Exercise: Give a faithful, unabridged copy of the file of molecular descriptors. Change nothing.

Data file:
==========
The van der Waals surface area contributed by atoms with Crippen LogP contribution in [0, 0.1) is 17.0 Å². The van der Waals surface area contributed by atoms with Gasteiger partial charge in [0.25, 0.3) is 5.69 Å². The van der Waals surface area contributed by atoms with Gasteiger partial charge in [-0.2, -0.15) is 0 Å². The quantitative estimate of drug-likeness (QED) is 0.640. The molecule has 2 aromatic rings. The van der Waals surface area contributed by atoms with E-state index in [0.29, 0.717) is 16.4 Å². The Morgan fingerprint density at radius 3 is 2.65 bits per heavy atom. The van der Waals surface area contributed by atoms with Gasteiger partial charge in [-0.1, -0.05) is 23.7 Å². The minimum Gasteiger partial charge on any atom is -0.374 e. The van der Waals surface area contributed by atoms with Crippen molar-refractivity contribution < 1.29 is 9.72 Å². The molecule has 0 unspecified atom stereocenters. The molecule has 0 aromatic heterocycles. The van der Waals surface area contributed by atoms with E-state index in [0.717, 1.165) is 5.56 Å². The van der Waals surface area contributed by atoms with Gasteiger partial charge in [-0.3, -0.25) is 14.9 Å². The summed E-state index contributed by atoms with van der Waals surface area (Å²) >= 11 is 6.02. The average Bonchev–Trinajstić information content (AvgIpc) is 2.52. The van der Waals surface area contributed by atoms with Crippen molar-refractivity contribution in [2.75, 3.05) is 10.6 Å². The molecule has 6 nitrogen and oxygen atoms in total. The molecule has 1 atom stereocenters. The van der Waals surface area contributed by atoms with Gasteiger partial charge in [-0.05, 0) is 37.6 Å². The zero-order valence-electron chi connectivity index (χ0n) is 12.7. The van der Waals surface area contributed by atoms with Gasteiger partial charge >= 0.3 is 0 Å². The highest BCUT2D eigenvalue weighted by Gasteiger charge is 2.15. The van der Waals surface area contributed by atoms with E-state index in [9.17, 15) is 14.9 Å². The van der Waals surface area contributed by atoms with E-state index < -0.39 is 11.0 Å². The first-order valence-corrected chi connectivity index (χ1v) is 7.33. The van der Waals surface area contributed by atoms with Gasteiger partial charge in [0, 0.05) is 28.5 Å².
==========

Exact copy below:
The van der Waals surface area contributed by atoms with Crippen LogP contribution in [0, 0.1) is 17.0 Å². The van der Waals surface area contributed by atoms with Gasteiger partial charge in [0.25, 0.3) is 5.69 Å². The van der Waals surface area contributed by atoms with Gasteiger partial charge in [-0.2, -0.15) is 0 Å². The quantitative estimate of drug-likeness (QED) is 0.640. The molecule has 2 aromatic rings. The van der Waals surface area contributed by atoms with E-state index in [0.29, 0.717) is 16.4 Å². The Morgan fingerprint density at radius 3 is 2.65 bits per heavy atom. The van der Waals surface area contributed by atoms with Gasteiger partial charge in [-0.1, -0.05) is 23.7 Å². The minimum Gasteiger partial charge on any atom is -0.374 e. The van der Waals surface area contributed by atoms with Crippen molar-refractivity contribution < 1.29 is 9.72 Å². The molecule has 0 unspecified atom stereocenters. The molecule has 0 aromatic heterocycles. The van der Waals surface area contributed by atoms with E-state index in [0.717, 1.165) is 5.56 Å². The van der Waals surface area contributed by atoms with Gasteiger partial charge in [-0.3, -0.25) is 14.9 Å². The summed E-state index contributed by atoms with van der Waals surface area (Å²) >= 11 is 6.02. The average Bonchev–Trinajstić information content (AvgIpc) is 2.52. The van der Waals surface area contributed by atoms with Crippen molar-refractivity contribution in [2.75, 3.05) is 10.6 Å². The molecule has 6 nitrogen and oxygen atoms in total. The molecule has 1 atom stereocenters. The van der Waals surface area contributed by atoms with Gasteiger partial charge in [-0.05, 0) is 37.6 Å². The zero-order valence-electron chi connectivity index (χ0n) is 12.7. The van der Waals surface area contributed by atoms with Gasteiger partial charge >= 0.3 is 0 Å². The highest BCUT2D eigenvalue weighted by Gasteiger charge is 2.15. The van der Waals surface area contributed by atoms with E-state index in [9.17, 15) is 14.9 Å². The van der Waals surface area contributed by atoms with E-state index < -0.39 is 11.0 Å². The first-order valence-corrected chi connectivity index (χ1v) is 7.33. The van der Waals surface area contributed by atoms with Gasteiger partial charge in [0, 0.05) is 28.5 Å².